|Back to February Ed Reporter|
|NUMBER 277||THE NEWSPAPER OF EDUCATION RIGHTS||FEBRUARY 2009|
|Economic Recovery Package Marks $2.1 Billion for Head Start|
The National Head Start Association (NHSA) had called for Congress to deliver $4.3 billion to the two programs through the recovery bill, but NHSA nevertheless applauded the plan to provide the smaller amount. "We continue to believe strongly that the full $4.3 billion in additional funding is needed for Head Start and Early Head Start. As such, we see the $2.1 billion in the economic recovery bill as an important 'down payment' on the $4.3 billion needed and is consistent with President-elect Obama's early childhood priorities," wrote NHSA.
NHSA's statement claims that money for Head Start and Early Head Start will prove to be "one of the strongest possible 'kick start' investments that the federal government makes." To support this assertion, NHSA cites studies that have attempted to demonstrate the two programs' academic and other benefits for children who participate. The group gave, however, a very partial glimpse of the total body of research on Head Start.
For example, NHSA cites a study of 600 Head Start graduates in San Bernardino County, California (Meier, 2004). This study concluded that society receives nearly $9 in return for every $1 expended on Head Start. Studies calculating returns for tax dollars are notoriously unreliable and subject to the bias of the researcher, who decides what counts as a return on the investment. Other studies have claimed far more modest returns on tax dollars spent on preschool for low-income children. In the 1990s, President Bill Clinton frequently cited a study that found a $3 return on the dollar. That study used a small sample of 58 extremely disadvantaged, low-IQ children who attended a model, program, the Perry Preschool Project in Ypsilanti, Michigan. Advocates return again and again to the Perry program, but even universal preschool advocate Craig Ramey, director of Georgetown University's Center on Health and Education, has rebuked other activists for using the Perry program to "overstate the economic return" and raise "unrealistic expectations" for other preschool programs. (Education Next, Fall 2008)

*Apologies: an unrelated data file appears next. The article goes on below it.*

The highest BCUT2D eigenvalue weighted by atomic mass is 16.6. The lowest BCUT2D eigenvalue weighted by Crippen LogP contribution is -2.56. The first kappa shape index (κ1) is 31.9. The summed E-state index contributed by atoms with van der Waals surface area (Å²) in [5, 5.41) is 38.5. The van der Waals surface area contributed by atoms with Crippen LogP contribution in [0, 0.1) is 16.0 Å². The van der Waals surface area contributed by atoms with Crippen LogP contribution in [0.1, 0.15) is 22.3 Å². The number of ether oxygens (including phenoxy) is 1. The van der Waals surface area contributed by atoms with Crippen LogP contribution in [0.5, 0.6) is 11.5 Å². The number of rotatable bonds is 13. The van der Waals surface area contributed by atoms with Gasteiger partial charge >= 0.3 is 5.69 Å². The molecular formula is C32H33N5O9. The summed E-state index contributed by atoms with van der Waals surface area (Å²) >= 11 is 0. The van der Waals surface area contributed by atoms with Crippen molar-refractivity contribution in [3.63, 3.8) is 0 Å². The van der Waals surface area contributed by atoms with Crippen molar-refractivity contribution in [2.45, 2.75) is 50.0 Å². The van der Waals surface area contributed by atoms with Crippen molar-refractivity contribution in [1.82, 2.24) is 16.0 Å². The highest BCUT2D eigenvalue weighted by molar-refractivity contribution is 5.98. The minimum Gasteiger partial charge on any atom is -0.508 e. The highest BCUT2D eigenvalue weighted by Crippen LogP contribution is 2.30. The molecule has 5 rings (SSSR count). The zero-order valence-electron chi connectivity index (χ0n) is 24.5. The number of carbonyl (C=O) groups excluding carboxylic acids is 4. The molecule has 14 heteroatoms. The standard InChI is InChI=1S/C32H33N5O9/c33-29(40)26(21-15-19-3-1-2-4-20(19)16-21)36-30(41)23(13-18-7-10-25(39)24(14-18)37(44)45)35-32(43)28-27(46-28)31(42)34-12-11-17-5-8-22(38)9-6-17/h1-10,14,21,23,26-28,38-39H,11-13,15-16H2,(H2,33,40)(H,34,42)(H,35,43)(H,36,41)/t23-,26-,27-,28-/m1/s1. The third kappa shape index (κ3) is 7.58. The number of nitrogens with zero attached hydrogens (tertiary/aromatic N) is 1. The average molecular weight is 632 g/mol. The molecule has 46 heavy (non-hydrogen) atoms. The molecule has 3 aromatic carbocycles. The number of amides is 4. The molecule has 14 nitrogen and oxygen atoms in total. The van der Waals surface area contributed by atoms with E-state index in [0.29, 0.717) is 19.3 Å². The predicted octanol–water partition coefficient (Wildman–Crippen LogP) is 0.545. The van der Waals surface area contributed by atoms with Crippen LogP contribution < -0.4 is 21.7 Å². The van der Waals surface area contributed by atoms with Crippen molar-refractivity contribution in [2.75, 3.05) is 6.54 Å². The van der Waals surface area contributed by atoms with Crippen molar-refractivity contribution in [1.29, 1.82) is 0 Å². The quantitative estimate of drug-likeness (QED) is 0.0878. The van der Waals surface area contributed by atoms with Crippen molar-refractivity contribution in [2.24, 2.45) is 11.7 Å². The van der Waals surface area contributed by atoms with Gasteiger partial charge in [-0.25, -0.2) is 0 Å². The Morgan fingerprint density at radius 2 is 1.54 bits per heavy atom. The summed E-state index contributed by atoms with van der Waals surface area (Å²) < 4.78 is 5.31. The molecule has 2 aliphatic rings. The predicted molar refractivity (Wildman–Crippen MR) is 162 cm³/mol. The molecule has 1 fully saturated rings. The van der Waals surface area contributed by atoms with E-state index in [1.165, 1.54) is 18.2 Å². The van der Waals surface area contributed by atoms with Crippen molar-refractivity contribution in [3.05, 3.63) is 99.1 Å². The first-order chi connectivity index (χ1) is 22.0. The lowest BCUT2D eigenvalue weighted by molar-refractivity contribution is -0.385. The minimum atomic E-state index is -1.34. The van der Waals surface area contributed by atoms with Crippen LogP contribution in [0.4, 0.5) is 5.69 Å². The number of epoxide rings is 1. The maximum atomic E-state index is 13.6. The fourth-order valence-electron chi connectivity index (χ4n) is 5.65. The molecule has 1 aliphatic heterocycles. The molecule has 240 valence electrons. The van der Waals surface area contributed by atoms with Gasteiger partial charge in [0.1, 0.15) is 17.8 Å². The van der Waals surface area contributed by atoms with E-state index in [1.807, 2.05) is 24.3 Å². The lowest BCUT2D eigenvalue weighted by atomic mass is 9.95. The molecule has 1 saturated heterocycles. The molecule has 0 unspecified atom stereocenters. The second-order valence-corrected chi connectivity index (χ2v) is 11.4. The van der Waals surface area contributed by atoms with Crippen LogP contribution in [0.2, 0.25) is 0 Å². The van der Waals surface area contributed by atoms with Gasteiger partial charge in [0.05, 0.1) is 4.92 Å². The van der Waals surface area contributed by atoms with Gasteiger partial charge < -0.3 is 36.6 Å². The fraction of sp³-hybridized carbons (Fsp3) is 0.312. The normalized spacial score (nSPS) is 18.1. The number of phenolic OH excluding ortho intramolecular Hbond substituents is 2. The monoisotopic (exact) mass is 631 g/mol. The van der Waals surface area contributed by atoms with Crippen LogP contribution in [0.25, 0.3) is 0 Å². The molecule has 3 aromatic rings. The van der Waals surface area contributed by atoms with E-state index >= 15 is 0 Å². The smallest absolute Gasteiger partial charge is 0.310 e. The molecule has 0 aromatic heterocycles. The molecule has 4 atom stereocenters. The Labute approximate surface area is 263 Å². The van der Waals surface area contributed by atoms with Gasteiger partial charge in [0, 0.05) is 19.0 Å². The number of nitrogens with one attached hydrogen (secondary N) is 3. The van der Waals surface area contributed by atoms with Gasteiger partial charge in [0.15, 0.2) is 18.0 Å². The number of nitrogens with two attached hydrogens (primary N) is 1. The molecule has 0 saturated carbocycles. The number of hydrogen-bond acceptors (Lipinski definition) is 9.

In a Wall Street Journal editorial last year (8-22-08), Shikha Dalmia and Lisa Snell of the Reason Foundation briefly explored the research on Head Start and universal preschool. "Studies by the Department of Health and Human Services have repeatedly found that although Head Start kids post initial gains on IQ and other cognitive measures, in later years they become indistinguishable from non-Head Start kids," they write. "Head Start Fade," as the phenomenon is sometimes called, even appears in some of the very studies NHSA states to support its case for billions of dollars in additional funding for the program, which currently runs at a cost nearing $7 billion a year.
"One inescapable conclusion from the existing research is that [preschool] is not for everyone," write Dalmia and Snell. "Kids with loving and attentive parents the vast majority might well be better off spending more time at home than away in their formative years. The last thing that public policy should do is spend vast new sums of taxpayer dollars to incentivize a premature separation between toddlers and parents." Expansion of Early Head Start, which is high on Obama's "Zero-to-Five" early education agenda, would do exactly that.